washington will perform commercials for her. >> bill clinton responded to the questions about the benghazi attack. >> may i answer? i'm no longer commander in chief and if i were, i'd tell you to be more polite. >> the heckler was removed from the event he over clinton's objections he claimed that he was an iraqi war veteran. bernie sanders was interrupted today during his standard stump speech but for a different reason. >> telling us, they're saying look -- ha ha ha ha! thank you, young person. love you, too.
when i was saying, we listen to young persons, it's not like they all appreciate me but i do appreciate that. >> former home state arkansas, senator clinton. large blocks of hispanic voters are being actively courted by all the candidates. as al jazeera's courtney kealy reports, republicans are working extra-hard to prove themselves. >> donald trump made a big deal of winning the latino vote in nevada's republican caucus. >> you know what i'm happy about because i've been saying it for a long time. 46% of the hispanics acknowledge number 1 with hispanics. >> he left out the fact that less than 8% of the nearly 80,000 republicans who voted in the caucus are hispanic. >> how many of you are first time caucus goers, raise your
hands. >> reporter: a record 27.3 million latino voters across the country are diswroibl vote in this year's presidential election. >> no candidate neither democrat or republican can win without our vote, the concerns we have, they need to address those concerns. >> reporter: polls suggest latinos mostly lean towards the democrats with hillary clinton slightly favored overall. >> and most likely to win the general election next november. and that's hillary clinton. >> 23 votes. >> as i understand it we actually won the latino vote yesterday, which was a big break through for us. >> you know that's just not what our analysis shows. >> according to a new washington post univision survey, 87% of hispanics nationwide have an unfavorable view of donald trump and only 16% of them would vote for him over a democratic
candidate. if it holds up a margin like that could decide the election. >> we are the party of diversity not the democratic party. >> a poll suggests that marco rubio and ted cruz would do far better than trump. both rubio and cruz cite their cuban roots as part of their appeal. >> i'm going to say, the burning desire to leave your children better than yourself. you can do that in free enterprise, that's what we stand for not donald trump or hillary clinton. >> suggest that the republican nominee will need to win at least 47% of the hispanic vote to become the next president. courtney kealy, al jazeera. >> earlier al jazeera spoke to brent wilkes, who predicts a large hispanic turnout in the november election. >> i think you're going to see a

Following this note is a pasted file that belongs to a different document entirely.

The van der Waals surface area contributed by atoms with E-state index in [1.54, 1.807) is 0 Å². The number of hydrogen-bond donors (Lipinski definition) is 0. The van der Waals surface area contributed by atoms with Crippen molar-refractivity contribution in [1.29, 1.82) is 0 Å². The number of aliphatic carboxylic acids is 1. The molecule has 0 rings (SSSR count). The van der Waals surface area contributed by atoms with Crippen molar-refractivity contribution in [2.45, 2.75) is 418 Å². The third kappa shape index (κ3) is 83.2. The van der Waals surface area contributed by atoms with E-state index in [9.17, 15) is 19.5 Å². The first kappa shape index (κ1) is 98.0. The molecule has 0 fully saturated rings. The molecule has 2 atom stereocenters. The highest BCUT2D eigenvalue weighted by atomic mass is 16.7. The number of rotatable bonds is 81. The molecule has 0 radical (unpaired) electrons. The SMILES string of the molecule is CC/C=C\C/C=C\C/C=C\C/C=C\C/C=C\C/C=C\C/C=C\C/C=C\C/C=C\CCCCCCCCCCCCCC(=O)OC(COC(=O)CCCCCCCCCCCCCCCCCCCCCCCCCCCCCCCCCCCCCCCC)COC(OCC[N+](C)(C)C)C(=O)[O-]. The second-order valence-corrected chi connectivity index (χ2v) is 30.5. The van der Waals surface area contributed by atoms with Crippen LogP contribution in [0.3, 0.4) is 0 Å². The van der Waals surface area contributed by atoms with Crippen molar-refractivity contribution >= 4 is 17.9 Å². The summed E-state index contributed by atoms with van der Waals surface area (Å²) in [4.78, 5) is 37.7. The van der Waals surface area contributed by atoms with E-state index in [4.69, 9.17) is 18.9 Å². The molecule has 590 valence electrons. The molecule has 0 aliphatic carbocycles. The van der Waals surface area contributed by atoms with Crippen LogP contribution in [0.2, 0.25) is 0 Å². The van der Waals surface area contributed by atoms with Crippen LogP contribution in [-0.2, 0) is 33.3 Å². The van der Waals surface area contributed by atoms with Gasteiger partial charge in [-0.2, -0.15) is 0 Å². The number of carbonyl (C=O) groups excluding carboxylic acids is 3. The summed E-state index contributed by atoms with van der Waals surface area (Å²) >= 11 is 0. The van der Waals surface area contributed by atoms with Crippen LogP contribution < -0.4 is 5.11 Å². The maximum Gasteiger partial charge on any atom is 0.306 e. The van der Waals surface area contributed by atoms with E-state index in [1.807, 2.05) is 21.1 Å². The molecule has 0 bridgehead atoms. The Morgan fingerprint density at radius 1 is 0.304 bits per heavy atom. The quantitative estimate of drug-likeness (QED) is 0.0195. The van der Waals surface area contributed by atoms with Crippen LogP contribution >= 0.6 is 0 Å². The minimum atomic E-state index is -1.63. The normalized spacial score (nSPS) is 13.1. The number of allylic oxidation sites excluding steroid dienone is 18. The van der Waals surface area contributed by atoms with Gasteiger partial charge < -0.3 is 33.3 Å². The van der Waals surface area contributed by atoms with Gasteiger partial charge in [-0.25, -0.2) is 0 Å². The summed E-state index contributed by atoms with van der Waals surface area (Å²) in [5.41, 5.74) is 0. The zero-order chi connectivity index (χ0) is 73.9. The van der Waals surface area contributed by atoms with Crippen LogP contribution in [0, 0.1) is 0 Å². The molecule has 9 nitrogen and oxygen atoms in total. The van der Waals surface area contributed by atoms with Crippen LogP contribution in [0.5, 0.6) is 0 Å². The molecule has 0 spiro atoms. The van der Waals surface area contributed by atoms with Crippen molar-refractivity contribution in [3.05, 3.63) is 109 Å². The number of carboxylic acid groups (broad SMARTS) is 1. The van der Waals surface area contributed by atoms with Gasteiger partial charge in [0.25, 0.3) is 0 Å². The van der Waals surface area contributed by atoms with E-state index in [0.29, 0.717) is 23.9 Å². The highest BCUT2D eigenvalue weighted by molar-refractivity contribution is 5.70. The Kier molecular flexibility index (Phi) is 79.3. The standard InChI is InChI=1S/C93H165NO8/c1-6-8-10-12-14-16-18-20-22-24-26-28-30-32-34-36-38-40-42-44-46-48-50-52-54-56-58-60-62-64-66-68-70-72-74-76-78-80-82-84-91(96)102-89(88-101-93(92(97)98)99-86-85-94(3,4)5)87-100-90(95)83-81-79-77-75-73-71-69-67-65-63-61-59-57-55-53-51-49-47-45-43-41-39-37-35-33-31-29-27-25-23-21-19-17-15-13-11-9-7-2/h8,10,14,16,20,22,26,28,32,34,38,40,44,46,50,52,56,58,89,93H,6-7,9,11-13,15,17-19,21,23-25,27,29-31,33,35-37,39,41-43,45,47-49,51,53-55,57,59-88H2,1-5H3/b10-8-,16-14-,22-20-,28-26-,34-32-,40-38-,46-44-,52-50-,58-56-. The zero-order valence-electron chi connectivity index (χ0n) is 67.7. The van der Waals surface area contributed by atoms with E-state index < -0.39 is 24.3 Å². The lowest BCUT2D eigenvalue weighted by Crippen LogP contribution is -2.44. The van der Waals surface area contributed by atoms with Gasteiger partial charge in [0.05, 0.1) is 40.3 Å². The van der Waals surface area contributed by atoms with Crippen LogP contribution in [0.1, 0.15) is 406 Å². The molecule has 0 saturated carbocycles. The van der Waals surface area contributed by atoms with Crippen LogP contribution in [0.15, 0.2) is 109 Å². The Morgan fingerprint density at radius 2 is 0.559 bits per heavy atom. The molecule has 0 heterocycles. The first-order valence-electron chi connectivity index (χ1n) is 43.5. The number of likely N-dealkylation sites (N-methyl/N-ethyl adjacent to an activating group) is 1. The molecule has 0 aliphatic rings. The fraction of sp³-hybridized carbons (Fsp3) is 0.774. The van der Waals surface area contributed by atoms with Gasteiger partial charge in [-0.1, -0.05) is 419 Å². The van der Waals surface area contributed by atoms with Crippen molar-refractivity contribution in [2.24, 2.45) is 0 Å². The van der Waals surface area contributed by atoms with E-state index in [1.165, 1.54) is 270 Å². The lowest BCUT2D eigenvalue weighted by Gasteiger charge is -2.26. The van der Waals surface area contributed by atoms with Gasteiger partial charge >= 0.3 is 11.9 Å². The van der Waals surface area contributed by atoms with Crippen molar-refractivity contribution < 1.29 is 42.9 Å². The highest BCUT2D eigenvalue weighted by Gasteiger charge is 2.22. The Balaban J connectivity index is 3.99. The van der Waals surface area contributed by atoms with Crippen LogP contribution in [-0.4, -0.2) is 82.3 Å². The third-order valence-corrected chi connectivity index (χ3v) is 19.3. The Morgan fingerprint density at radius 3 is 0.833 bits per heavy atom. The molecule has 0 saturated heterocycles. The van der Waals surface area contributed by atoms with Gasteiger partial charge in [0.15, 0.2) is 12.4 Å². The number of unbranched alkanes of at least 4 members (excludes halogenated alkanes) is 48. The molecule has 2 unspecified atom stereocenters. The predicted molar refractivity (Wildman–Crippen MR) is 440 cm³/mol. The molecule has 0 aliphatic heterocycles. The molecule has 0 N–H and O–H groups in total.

huge latino turnout if trump is the nominee you'll probably see a large latino turnout anyway because latinos are very engaged in this election. they have seen how damaging his words are and how his policies could hurt their families and deny opportunities, educational opportunities, around of course immigration. and because of that they are very a tuned this the election -- attuned this election. you did a clip on some of our iowa campaign and i tell you, we went from 1,000 voters, latino voters in the iowa caucuses four years ago to over 13,000 in this caucus. so the trend is that latino voters are engaging like they never have before and they're going to be voting against donald trump and his policies, which is a big trouble for republicans. they have got to stop donald trump, or they have to figure out what they will do because
they are going to be in trouble if donald trump is the standard bearer for the party. >> for super tuesday, democrats 865 delegates are up for grabs. for republicans 575 delegates are available. al jazeera america will bring you full coverage tuesday night. coming up the fragile ceasefire in syria, already there are violations, and a rookie police officer killed on her first day on the job. and later, a landmark abortion case, to be heard by the supreme court this week, it could affect the ability of women's health clinics to treat patients. on the week ahead.
>> an american college student under arrest in north korea for the last two months has reportedly confessed to breaking the law. according to reuters news, he reportedly made the confession during the press conference in pyongyang where it is already monday morning. it is impossible to independently confirm whether the 21-year-old was coerced to speak. a shooter was executed today. landing after killing the politician for what he claimed was vocal opposition to blasphemy laws of the country. protests broke out in the capital an hour after the news of the execution spread. his supporters see him as a hero
who defended islam with the killing. the veafer ceasefire in syrs entered its second day but already, it's been violated. omar al saleh reports. >> a russian bomber hit a number of cities and towns, people here thought they were safe, many people woke up to this following the early morning raids. >> people were sleeping. what truce? they hit the shops the markets. >> get their militias out. those from iran and hezbollah. >> the truce is meant to spare these people but it seems it didn't. the rebel group with links to al qaeda is secluded from the ceasefire deal along with i.s.i.l. activists in the area have told al jazeera that the group is one